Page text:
Joe Schmidt predictably played down Ireland's new official title as best team in the world, with the head coach saying the rankings fool no one.

A win for Ireland, who were then ranked number two, over New Zealand last year was not enough to knock the All Blacks off top spot but Steve Hansen informally awarded Schmidt's side the title of best in the world before adding, "we'll see how they cope with that".

Not too well as it happened with the following Six Nations campaign bookended by two damaging defeats to England and Wales.

The 19-10 win over the Six Nations champions has pushed Ireland top of the list for the first time but, the Kiwi maintained they won't allow it to influence their approach.

"I didn't realise that we were until I did an interview after the game," said the 53-year-old, who took over when Ireland were ranked eight.

"That's how far away from our thoughts that has been. It's a label, it's a nice label to get, and it's nice [that it's the] first time that we've been in that position.

"We have been lucky enough to tick a few firsts off with this group over the last six and a half years but that label is not going to be relevant to anyone.

"We all know who the favourites are and it's not us.

"Knowing [New Zealand coach] Steve [Hansen] and Ian Foster and the coaching staff and some of the players, for them it's far from their minds.

"The All Blacks are very process-focussed.

"For them it is about getting out and making the ball work and working hard for each other and they do an exceptional job of it and we acknowledge the quality that they bring to world rugby."

The win, Ireland first back-to-back win over the Welsh since 2014, was also Schmidt's last home game in charge.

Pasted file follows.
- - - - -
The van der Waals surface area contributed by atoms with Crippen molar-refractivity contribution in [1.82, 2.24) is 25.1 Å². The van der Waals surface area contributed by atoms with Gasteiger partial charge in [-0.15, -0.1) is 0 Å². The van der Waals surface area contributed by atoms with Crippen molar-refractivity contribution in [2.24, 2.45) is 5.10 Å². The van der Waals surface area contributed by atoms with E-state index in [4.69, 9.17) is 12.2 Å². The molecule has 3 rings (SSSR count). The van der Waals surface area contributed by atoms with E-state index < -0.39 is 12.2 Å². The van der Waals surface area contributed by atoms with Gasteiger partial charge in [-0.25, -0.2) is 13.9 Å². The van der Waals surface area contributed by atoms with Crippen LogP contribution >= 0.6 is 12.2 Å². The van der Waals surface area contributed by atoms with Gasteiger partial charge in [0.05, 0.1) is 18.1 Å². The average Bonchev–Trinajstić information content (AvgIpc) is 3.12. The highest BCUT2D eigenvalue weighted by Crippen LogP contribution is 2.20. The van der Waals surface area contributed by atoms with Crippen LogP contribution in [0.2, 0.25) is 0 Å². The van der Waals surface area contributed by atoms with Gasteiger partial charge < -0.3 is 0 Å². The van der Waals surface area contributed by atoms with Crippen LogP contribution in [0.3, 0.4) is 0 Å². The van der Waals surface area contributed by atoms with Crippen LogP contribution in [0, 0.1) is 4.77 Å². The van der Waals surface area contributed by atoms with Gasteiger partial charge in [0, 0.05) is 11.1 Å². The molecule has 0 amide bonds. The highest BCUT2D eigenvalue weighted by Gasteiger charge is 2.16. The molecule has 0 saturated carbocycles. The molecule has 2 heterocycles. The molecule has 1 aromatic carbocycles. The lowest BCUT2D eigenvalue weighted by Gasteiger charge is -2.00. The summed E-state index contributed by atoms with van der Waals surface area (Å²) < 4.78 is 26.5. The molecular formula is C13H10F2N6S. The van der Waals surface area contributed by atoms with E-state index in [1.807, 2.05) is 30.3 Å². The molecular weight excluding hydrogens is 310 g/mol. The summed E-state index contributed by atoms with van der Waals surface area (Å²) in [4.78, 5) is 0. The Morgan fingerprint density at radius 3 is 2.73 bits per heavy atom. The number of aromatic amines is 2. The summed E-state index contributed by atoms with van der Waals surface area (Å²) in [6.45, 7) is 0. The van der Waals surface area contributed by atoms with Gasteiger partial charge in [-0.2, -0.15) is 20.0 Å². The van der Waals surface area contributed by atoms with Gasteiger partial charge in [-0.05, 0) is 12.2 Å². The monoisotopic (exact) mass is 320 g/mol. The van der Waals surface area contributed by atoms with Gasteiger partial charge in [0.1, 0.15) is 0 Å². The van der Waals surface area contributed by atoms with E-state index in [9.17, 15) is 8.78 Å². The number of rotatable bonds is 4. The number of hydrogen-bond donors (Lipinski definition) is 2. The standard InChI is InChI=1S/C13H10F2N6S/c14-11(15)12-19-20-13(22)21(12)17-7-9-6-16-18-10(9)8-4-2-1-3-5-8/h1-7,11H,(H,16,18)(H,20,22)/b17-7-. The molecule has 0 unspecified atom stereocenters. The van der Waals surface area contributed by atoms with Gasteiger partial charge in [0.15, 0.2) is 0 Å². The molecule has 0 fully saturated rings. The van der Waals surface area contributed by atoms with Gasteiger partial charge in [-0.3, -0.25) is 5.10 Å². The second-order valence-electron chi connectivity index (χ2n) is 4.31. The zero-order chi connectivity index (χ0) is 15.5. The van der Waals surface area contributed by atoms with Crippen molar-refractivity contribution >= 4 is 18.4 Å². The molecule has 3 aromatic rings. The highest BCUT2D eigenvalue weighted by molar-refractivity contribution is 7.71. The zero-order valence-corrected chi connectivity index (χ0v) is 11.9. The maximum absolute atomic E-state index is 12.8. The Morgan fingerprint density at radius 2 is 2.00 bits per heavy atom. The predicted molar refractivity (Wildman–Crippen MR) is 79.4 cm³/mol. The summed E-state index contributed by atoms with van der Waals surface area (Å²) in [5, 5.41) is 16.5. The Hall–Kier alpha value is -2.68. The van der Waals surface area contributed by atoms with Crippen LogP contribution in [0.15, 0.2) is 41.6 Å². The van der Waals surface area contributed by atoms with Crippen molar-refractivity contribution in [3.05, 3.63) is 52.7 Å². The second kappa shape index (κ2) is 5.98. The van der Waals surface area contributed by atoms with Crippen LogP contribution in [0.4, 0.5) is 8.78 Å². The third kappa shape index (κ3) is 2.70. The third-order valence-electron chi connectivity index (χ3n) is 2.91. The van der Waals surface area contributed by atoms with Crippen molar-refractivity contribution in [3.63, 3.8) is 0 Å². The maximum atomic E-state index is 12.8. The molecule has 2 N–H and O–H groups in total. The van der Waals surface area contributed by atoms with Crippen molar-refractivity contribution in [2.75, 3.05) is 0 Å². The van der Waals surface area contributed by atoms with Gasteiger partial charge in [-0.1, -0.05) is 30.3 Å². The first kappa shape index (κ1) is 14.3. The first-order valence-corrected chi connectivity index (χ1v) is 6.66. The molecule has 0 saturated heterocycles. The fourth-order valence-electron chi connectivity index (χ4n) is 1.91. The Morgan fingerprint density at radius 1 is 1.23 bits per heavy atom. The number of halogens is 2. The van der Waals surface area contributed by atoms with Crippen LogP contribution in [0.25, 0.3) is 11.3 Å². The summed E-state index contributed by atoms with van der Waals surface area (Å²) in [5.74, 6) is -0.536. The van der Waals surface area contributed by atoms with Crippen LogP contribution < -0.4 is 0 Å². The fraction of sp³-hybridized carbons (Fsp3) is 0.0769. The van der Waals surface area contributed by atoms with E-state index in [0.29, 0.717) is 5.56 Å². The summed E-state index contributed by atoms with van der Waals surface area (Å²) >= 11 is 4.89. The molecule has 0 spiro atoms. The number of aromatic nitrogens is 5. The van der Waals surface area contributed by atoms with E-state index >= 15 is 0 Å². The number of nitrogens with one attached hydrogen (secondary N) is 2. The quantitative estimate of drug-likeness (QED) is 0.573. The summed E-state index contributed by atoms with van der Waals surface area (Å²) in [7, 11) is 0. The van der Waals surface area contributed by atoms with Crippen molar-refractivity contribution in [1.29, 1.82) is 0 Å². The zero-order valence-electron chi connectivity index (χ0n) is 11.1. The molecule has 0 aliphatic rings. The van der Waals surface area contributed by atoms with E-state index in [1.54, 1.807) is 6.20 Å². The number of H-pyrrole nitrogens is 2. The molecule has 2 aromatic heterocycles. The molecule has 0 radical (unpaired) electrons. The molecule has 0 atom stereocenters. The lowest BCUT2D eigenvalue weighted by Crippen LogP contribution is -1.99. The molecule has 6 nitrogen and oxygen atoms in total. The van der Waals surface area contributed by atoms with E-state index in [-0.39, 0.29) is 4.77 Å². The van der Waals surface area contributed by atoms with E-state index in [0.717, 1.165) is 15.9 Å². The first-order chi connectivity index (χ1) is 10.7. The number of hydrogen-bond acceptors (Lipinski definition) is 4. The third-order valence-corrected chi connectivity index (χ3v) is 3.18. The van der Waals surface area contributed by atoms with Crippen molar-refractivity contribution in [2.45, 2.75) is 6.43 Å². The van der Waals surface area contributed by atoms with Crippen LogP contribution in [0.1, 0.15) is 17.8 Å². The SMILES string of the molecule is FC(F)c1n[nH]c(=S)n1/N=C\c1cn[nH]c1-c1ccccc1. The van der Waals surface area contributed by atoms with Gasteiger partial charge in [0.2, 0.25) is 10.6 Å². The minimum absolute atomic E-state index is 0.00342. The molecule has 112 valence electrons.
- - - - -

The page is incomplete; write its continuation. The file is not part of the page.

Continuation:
He returns to his homeland after the Japan tournament and admitted that the focus on Scotland has helped him to set aside the emotion of closing a 10-year chapter of his life.

"The focus on a World Cup is huge so you are immediately starting to think of your next game," he told RTÉ Sport, 15 days before their opening Pool A clash. 

"Scotland have had a couple of big wins against Georgia and a good win against France.

"It's been good to take the emotion out of it, as emotionally connected as I am to the team and the performance to the Aviva Stadium and what it has meant over the last 10 years.

"I was here at the first game of rugby with my kids watching an Under-20s game with the four provinces mixed into two teams so I was here for the first game of rugby and ever since then I've had some really special experiences, just being here and absorbing the atmosphere, the volume of noise and we are incredibly lucky with the support that we have.

"It's been a privilege to be involved. They're a great bunch. The last ten years really have been a heck of a ride. I've been lucky to be involved with such a fantastic bunch.

"We just rolled our sleeves up [today]. It was very hard to get too much play into the game with slow ball, but we muscled up and got what needed to done, done.

"They got knocked around a little bit. But that's the way they like it really.

"It's always a progression. We knew where we need to be at the start of the campaign because we'd done a lot of work. Hopefully we've tapered a little bit now and we're on the upswing.

"We'd love to bring this in to two weeks' time when we play Scotland.

"I have great people around me, the coaching staff, the management staff, the playing staff. It's been a tough week because there are tough decisions that get made but there's been great support."